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What Do Teacher Job Postings Tell Us about School Hiring Needs and Equity?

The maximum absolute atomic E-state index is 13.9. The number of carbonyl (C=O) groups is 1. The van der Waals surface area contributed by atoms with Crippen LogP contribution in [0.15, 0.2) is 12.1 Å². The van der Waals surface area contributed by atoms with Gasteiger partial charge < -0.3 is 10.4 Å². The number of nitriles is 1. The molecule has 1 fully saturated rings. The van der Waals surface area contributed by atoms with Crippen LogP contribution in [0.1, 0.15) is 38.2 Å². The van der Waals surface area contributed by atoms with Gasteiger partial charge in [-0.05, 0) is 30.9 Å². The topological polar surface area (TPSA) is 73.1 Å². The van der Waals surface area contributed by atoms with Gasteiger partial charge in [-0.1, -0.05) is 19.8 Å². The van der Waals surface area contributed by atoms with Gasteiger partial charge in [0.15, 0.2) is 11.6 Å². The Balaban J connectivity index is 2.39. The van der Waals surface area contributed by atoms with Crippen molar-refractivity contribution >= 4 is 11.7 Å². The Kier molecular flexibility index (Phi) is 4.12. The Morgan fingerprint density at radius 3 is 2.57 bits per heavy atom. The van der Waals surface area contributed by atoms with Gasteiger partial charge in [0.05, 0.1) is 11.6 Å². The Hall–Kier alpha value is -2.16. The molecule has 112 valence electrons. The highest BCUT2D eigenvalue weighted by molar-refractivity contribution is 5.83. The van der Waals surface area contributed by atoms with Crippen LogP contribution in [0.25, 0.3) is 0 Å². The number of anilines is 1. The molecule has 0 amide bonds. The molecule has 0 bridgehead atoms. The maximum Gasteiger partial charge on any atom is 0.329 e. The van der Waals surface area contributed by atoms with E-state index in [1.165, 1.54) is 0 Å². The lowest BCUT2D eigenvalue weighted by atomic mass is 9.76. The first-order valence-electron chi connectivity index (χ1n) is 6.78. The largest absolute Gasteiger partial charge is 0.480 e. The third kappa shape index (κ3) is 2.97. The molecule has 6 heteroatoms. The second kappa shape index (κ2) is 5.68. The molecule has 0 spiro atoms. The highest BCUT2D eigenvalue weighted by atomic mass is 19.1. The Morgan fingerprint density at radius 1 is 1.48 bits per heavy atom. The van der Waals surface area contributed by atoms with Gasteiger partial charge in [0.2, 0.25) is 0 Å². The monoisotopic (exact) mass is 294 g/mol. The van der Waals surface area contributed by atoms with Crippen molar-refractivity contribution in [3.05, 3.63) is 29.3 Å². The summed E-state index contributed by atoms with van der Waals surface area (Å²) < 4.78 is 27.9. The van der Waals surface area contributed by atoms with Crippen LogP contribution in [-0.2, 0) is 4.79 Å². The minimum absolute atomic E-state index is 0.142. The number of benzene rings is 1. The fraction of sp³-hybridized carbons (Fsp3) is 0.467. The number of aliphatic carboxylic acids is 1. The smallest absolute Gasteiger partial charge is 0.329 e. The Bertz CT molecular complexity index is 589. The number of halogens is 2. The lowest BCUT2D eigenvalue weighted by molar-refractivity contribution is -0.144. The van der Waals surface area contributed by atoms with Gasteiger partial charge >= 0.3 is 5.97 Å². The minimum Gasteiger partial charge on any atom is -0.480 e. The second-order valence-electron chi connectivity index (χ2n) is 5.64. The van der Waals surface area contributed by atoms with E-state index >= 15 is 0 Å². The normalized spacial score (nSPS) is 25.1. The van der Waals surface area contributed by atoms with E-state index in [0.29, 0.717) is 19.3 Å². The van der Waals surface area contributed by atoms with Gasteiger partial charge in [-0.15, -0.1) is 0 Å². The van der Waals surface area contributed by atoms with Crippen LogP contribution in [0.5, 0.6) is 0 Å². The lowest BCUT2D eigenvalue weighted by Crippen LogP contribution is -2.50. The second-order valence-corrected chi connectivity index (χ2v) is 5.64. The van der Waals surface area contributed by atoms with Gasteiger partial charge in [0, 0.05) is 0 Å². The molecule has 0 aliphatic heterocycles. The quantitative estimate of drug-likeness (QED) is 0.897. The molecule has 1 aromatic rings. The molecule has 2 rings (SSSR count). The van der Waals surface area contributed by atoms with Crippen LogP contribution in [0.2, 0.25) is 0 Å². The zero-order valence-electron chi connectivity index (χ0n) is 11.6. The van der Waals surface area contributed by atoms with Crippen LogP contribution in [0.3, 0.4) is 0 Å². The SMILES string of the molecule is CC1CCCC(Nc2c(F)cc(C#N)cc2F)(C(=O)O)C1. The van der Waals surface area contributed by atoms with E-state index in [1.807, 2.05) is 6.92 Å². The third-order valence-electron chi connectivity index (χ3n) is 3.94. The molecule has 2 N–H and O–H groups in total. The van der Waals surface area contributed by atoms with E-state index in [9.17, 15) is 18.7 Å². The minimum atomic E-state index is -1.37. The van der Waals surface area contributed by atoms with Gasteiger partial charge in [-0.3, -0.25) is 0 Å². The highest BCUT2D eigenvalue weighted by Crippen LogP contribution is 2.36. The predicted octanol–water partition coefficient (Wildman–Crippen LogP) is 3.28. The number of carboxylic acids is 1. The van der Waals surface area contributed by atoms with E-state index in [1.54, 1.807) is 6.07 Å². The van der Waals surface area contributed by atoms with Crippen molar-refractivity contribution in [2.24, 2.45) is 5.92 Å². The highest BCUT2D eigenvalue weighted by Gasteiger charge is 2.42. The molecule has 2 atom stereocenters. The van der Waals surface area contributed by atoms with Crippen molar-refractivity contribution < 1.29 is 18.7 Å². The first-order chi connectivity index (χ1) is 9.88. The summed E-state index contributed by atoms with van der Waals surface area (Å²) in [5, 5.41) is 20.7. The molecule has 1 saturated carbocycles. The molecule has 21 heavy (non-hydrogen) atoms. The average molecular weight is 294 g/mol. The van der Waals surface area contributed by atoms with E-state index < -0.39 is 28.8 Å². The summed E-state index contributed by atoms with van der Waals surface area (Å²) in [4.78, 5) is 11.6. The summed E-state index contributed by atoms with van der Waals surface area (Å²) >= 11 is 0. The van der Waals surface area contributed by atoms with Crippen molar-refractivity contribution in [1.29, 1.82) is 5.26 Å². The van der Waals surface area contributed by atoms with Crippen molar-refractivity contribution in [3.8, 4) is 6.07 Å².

Several decades of research using school administrative data show that teacher quality is inequitably distributed across schools. But these estimates may understate teacher-related inequities if they do not account for how teacher vacancies or late hires are distributed across schools. We investigate these hiring issues using data on a direct proxy of school hiring needs: teacher job postings collected from public school district websites. These data allow us to document how, over the course of the school year, hiring needs vary across districts, schools, and subject areas. We find that schools serving more students of color have greater hiring needs throughout the hiring cycle. We also find that hiring needs for special education and STEM positions are consistently higher than hiring needs for elementary positions. Schools with growing enrollments, as well as schools and subjects with higher prior attrition rates, also tend to have more job postings. Postings for schools in towns and rural areas tend to stay open longer than for schools in suburban and urban areas. Finally, we validate that job postings, which can be obtained quickly and inexpensively, are a good indicator of school and district needs in that they closely line up with eventual teacher hires.
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